BLUE NOTE HISTORY: A COLLECTORS PERSPECTIVE
The History of Blue Note Records from a record collectors perspective, supplemented with commentary regarding audio quality, a topic on which Wiki editors and music journalists alike appear entirely oblivious. As an independent collector with no editor or advertisers to please, I can offer opinion a little more freely, and often do.
The original Blue Note Records 1939 – 1966
“BlueNote Records are designed simply to serve the uncompromising expressions of hot jazz or swing, in general. Any particular style of playing which represents an authentic way of musical feeling is genuine expression. By virtue of its significance in place, time and circumstance, it possesses its own tradition, artistic standards and audience that keeps it alive. Hot jazz, therefore, is expression and communication, a musical and social manifestation, and Blue Note records are concerned with identifying its impulse, not its sensational and commercial adornments.”
Alfred Lion, 1939, Statement of Purpose of Blue Note Records
Blue Note Records was established in 1939 by a German émigré from Berlin, Alfred Lion, and American musician and writer Max Margulis. Originally dedicated to recording traditional jazz and small group swing on 78rpm shellac, from 1947 the label began to switch its attention to modern jazz.
In 1951 Blue Note issued their first vinyl 10″ releases and by 1956 the label ventured into the new long-playing 12″ vinyl microgroove record field, with their accompanying sleeve cover art. Photographer Francis Wolff captured the musicians and Reid Miles the graphic design, creating iconic cover art which remains an important part of the interest of collectors.
Rudy Van Gelder (RVG) recorded most Blue Note releases from 1953 until the late sixties, and his often-praised engineering skills were as important and revolutionary as the music. His recording methods were always at the leading edge, seeking out the latest models of microphone and stretching them to the limit, in both studio and live settings.
Transferring the recording from tape to acetate master with equal skill, it remained only for the Plastylite Corporation N.J. pressing plant to create what we now know to be audiophile gems. All pre-1966 Blue Notes have the Plastylite symbol “P” in the runout.
Musically, Blue Note has been associated principally with the “hard bop” style of jazz. It maintained a large roster of artists with styles ranging from bop to soul-jazz, and in its final years dabbled at the edges of emerging free jazz, with over 800 original titles released in the period up to 1966. Between the two of them, Blue Note and its rival, Bob Weinstock’s Prestige Records, account for a huge legacy of modern jazz recordings, and its dwindling stock of original pressings, sought by collectors across the world.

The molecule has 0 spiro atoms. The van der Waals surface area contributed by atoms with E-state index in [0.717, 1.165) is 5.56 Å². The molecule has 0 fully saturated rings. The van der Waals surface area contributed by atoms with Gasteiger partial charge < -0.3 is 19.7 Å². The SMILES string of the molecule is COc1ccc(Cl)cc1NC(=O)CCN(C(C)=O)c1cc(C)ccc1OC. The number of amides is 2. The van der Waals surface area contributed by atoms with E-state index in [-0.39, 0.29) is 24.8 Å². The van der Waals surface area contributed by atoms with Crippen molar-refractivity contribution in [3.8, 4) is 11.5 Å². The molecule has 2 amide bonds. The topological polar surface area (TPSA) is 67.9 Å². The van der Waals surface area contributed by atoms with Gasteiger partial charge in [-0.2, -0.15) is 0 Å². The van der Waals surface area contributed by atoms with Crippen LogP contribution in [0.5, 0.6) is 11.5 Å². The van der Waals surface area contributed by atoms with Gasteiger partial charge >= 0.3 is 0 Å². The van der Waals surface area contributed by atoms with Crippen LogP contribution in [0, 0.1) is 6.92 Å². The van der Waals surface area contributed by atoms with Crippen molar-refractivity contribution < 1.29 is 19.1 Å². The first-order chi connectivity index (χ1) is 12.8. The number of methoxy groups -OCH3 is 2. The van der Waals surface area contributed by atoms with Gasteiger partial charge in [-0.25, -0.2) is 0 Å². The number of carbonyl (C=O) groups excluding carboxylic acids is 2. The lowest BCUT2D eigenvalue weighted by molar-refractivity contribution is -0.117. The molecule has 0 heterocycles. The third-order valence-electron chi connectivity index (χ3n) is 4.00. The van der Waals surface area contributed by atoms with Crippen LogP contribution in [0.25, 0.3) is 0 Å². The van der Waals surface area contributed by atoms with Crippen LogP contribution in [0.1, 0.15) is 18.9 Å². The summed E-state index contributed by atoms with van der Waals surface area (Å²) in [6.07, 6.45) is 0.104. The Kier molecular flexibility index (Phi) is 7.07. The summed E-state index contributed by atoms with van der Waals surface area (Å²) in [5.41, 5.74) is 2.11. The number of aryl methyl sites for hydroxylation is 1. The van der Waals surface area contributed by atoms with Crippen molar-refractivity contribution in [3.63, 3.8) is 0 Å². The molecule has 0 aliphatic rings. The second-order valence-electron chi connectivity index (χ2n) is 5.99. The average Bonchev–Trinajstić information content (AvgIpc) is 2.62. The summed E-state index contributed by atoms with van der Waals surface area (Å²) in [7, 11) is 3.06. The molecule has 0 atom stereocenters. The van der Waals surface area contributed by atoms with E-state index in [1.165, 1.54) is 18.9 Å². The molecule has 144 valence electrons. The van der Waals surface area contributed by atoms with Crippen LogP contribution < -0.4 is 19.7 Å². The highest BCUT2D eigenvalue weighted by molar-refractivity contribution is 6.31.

The Liberty years 1966 – 1970
Blue Note was sold to the giant Liberty Records in 1966, who maintained a steady flow of new Blue Note releases, including some that had been recorded and prepared for release prior to the sale of Blue Note, making their first pressing on “Division of Liberty” labels. Liberty also reissued many titles from the Blue Note catalogue.
Important from the collectors point of view, when Liberty reissued a title, it supplied the pressing plant first with any previous stock of Blue Note labels and covers in its inventory. As a result it is not uncommon to find what appear to be original (pre-1966) Blue Note records in every respect: NY labels or even earlier, and original Blue Note covers, but missing the signature Plastylite “ear” in the vinyl run-out. These, it is believed, were pressed by All Disc Records, Roseline N.J. a plant which Liberty purchased around the same time as the acquisition of Blue Note.
In 1968, Liberty Records was sold to the financial conglomerate Transamerica , who also owned United Artists (with its own music division). “Blue Note Records, a Division of Liberty Records Inc” continued to function under Transamerica ownership for a futher two years, until in 1970 Transamerica decided to rationalise its Liberty and United Artists holdings, under the United Artists Records banner, with the Blue Note/Liberty name retained only for marketing purposes.
The United Artists years 1970 – 1979
Between 1970-3, United Artists re-issued a number of titles mainly from the 1500 series Blue Note catalogue, on a new “Division of United Artists” label. The master source of these pressings is unclear. They bear no “RVG or Van Gelder” hallmark in the run-out as found on all original pressings and many later reissues, and are remarkably fine audio quality. A precedent points to Japan, where masters had been created by engineers flown to the US and given access to the Blue Note original tapes, or possibly UA house engineers cut their own masters. A variety of engineers signatures appear in their run outs, including “Egk” and “NB”. At around the same time, on the West Coast, Blue Note records were released on an alternative Liberty/UA label (Black and Blue)